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From tests to vaccines, Pa. health officials still missing crucial race data for COVID-19

Race and ethnicity data is key to informing vaccine outreach efforts to communities disproportionately affected by the virus, local health officials told Spotlight PA.

From tests to vaccines, Pa. health officials still missing crucial race data for COVID-19

Ese Olumhense of Spotlight PA and Jamie Martines of Spotlight PA

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HARRISBURG — In early February, more than a month into Pennsylvania’s rocky vaccine rollout, state officials were once again facing questions about missing data on race and ethnicity.

The Department of Health had failed to enforce its order requiring providers to collect and submit the information, crucial to understanding if shots were being equitably distributed. UPMC — one of the state’s biggest health systems — admitted it wasn’t doing so at the time.

Acting Health Secretary Alison Beam vowed to take action, warning providers that their vaccine allocations could be reduced or suspended if they failed to follow the order.

“It is essential that in the process of getting vaccine doses administered as quickly as possible, we are still able to collect vital data in terms of the number of doses administered and who is getting them,” Beam said. “We also need to collect race and ethnicity data to ensure that vulnerable communities and communities of color are being vaccinated.”

Time and again — from testing to reporting confirmed cases, and now vaccine administration — Pennsylvania health authorities have taken a reactive approach to collecting race and ethnicity data, rather than ensuring and enforcing collection from the start.

As a consequence, public officials from the state on down have been left to make crucial decisions along the way — such as where to site a clinic, where to send more testing, and where to send more personnel — without a complete picture of how the pandemic is affecting all people.

During the first six, critical months of the pandemic, Department of Health employees modestly improved the collection of race data during case investigations. Between April and September, state employees went from collecting it in just 40% of case investigations to roughly 62%, according to reports obtained by Spotlight PA.

Some local and county health departments in Pennsylvania, meanwhile, averaged an over 70% success rate during that entire time period, while York City managed to improve its collection from 15.5% in April to 72% a few months later.

Data is similarly lacking for testing, which, like vaccine distribution, is primarily in the hands of outside providers. A recent report the department is required to submit to the legislature showed race data was unknown for around 39% of positive tests since the start of the pandemic.

And while the Department of Health requires providers to submit this information — and has the power to punish those that don’t — officials have not issued any penalties or fines.

Race and ethnicity data is key to informing vaccine outreach efforts to communities disproportionately affected by the virus, local health officials told Spotlight PA. Black Pennsylvanians have died at a higher rate from COVID-19 than white ones, according to an analysis of U.S. Centers for Disease Control and Prevention data from APM Research Lab.

“It’s important to be as accurate as you can because that helps us to do targeted outreach and education to populations that may need to get more education about either the testing or the results,” said Barbara Kovacs, director of the York City Bureau of Health.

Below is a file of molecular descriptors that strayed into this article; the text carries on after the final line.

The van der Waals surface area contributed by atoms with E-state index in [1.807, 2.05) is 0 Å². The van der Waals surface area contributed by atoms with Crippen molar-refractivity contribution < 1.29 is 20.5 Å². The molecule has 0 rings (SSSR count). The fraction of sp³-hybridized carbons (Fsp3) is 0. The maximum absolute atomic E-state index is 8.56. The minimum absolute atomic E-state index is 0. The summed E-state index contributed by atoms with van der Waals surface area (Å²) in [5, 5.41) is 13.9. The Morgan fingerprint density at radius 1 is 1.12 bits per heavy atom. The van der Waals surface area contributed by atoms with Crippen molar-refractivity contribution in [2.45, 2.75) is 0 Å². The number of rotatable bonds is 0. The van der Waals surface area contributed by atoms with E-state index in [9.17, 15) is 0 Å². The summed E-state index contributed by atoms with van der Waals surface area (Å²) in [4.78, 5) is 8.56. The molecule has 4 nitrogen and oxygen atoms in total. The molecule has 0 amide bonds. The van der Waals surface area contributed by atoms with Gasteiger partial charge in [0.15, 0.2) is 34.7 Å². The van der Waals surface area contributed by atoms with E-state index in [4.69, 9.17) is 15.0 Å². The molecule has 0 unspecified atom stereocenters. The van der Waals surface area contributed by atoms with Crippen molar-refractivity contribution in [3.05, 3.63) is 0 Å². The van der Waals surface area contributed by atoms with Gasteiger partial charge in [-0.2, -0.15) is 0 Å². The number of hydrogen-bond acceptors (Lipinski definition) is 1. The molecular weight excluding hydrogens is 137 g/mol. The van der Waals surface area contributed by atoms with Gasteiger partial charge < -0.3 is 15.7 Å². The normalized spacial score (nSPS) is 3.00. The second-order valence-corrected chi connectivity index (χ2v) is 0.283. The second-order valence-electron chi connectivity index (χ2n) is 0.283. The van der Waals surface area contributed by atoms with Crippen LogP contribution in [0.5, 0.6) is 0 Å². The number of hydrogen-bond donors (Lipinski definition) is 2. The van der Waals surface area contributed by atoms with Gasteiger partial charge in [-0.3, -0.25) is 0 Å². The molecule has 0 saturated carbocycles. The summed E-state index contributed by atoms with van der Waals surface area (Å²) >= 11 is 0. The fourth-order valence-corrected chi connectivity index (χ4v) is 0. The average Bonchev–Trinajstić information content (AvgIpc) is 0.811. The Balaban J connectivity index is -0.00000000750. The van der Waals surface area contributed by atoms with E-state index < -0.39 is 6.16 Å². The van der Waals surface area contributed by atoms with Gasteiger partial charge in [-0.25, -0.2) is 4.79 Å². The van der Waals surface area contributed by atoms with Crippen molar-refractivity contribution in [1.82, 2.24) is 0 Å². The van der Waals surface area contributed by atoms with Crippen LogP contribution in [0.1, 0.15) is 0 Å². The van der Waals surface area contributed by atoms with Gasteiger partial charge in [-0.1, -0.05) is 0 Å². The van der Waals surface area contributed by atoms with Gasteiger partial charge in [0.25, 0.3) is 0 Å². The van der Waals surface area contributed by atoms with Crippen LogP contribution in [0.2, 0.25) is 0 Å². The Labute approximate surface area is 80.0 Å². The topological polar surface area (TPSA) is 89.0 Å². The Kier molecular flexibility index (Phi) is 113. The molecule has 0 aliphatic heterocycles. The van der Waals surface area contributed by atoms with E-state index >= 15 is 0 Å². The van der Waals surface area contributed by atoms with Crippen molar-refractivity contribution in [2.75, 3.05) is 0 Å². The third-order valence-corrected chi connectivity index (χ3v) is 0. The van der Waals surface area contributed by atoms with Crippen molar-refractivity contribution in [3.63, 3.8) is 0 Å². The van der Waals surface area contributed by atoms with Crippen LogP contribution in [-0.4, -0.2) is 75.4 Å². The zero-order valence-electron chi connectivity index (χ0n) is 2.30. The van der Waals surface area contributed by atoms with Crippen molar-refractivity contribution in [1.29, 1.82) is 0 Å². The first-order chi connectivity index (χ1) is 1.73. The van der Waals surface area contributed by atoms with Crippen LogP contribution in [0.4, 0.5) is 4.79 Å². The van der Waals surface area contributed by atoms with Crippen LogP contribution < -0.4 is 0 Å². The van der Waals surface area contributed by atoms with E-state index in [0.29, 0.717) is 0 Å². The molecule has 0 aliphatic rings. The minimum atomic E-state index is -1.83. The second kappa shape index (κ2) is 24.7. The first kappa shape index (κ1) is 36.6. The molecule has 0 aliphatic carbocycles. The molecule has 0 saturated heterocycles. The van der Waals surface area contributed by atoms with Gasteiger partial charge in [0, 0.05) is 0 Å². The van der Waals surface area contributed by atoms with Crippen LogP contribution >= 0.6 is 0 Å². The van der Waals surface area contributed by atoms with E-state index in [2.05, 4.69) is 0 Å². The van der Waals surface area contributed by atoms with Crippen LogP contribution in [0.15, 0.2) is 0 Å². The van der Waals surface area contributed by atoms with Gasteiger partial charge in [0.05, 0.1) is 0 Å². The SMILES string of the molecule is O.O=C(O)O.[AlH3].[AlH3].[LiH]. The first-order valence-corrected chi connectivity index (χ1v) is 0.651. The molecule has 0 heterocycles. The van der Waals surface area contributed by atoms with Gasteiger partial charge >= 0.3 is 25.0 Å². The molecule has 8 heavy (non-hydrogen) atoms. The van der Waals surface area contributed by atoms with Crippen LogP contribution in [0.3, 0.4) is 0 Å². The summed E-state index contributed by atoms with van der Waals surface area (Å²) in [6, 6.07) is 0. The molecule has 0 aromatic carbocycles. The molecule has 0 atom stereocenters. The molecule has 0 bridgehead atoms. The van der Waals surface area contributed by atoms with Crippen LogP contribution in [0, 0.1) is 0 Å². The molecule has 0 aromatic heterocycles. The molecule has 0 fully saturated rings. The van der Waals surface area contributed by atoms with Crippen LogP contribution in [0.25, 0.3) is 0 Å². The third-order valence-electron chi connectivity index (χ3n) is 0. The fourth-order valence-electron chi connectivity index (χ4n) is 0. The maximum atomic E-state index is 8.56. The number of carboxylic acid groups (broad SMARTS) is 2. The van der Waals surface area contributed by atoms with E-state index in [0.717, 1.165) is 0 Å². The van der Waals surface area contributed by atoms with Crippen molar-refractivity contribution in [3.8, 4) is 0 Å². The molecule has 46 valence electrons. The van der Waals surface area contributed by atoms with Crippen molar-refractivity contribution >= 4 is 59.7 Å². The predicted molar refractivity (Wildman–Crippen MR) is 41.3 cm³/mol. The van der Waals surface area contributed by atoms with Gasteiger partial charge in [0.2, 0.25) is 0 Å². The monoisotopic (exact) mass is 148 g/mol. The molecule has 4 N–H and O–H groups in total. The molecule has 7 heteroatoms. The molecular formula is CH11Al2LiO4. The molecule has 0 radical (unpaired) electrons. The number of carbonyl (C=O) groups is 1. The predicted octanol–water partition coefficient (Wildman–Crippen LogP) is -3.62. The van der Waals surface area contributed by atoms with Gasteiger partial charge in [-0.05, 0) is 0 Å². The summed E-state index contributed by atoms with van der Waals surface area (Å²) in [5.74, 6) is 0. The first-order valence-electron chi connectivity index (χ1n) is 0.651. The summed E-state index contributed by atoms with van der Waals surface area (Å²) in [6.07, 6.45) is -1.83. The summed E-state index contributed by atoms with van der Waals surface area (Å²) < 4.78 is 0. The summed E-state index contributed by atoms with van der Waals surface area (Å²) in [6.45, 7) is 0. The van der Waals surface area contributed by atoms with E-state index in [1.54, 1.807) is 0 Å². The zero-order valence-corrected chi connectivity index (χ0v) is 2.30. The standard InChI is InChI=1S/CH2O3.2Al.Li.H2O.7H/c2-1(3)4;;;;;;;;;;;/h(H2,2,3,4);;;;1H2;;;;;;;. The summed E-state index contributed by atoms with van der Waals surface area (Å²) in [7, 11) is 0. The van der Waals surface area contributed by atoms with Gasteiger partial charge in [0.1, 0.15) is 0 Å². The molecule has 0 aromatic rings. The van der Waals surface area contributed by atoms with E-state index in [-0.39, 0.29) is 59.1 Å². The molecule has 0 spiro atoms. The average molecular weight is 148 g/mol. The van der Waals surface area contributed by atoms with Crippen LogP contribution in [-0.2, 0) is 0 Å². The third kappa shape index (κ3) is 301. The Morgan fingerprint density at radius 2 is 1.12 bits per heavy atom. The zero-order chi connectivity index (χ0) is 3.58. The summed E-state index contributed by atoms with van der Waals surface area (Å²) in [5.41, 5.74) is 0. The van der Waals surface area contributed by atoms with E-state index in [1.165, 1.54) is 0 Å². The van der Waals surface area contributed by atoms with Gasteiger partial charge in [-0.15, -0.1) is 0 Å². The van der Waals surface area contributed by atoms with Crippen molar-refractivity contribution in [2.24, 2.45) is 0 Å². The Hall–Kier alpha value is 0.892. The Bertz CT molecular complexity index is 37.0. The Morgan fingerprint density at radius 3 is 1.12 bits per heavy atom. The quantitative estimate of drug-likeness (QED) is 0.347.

State officials have promised an “equitable” approach to vaccine distribution, even though data that could illuminate who is most at-risk for contracting the coronavirus is still incomplete.

In February, the state entered into an $11.6 million contract with Boston Consulting Group to handle, among other things, “data management” and “smart vaccine allocation,” according to a statement of work.

Consultant teams, some of which are paid a minimum of $110,000 each week, are tasked with developing criteria and a process to score vaccine providers based on elements including “equity considerations” so the department can make its weekly allocation decisions. The group is also charged with ensuring “equity is considered in all communications materials.”

Work on vaccine hesitancy and maximizing demand within communities that could benefit the most is not planned to start until March 21.

“This is not only a public relations issue,” Boston Consulting Group wrote in the document. “It is a very real health equity issue.”

Geographic disparities

Pennsylvania began publicly releasing race and ethnicity data on coronavirus cases and deaths in mid-April 2020, weeks after other states and municipalities.

What it revealed: Black Pennsylvanians at the time accounted for a disproportionate number of coronavirus cases across the state, though drawing strong conclusions was impossible because data was missing for almost two-thirds of cases.

But a data quality report from that time compiled by the Pennsylvania Department of Health — and obtained by Spotlight PA through a Right-to-Know request — shows that some local and county public health workers were able to gather this information in twice or three times as many cases as the state’s case investigators.

That’s a trend that continued through October, the last time the state ran the report.

Just six of the state’s 67 counties, as well as four local municipalities, have their own health departments. According to state data, around 54% of Pennsylvania’s population is not covered by one of those agencies.

The data quality reports split the Department of Health’s work into six regions, and case investigators in some areas had better success over the six-month period examined by Spotlight PA. While workers in the northwest and northcentral parts of the state collected race data in at least 76% of cases in September, workers in the southeast region did so in just 50% of cases.